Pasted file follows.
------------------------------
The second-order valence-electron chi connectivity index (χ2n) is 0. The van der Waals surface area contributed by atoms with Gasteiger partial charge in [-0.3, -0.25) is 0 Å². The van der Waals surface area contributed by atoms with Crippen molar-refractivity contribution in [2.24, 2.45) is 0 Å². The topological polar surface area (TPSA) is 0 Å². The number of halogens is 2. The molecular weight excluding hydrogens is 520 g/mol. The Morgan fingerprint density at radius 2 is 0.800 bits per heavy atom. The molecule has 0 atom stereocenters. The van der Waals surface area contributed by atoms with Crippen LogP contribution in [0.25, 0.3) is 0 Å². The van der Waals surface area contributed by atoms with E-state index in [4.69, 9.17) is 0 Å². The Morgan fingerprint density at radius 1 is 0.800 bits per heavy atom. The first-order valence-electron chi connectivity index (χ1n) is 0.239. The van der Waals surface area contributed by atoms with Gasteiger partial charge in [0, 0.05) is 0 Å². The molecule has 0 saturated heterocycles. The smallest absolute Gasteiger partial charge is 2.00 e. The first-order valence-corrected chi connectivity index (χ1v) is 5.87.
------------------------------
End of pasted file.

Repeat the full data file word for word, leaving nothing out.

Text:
The second-order valence-electron chi connectivity index (χ2n) is 0. The van der Waals surface area contributed by atoms with Gasteiger partial charge in [-0.3, -0.25) is 0 Å². The van der Waals surface area contributed by atoms with Crippen molar-refractivity contribution in [2.24, 2.45) is 0 Å². The topological polar surface area (TPSA) is 0 Å². The number of halogens is 2. The molecular weight excluding hydrogens is 520 g/mol. The Morgan fingerprint density at radius 2 is 0.800 bits per heavy atom. The molecule has 0 atom stereocenters. The van der Waals surface area contributed by atoms with Crippen LogP contribution in [0.25, 0.3) is 0 Å². The van der Waals surface area contributed by atoms with E-state index in [4.69, 9.17) is 0 Å². The Morgan fingerprint density at radius 1 is 0.800 bits per heavy atom. The first-order valence-electron chi connectivity index (χ1n) is 0.239. The van der Waals surface area contributed by atoms with Gasteiger partial charge in [0, 0.05) is 0 Å². The molecule has 0 saturated heterocycles. The smallest absolute Gasteiger partial charge is 2.00 e. The first-order valence-corrected chi connectivity index (χ1v) is 5.87.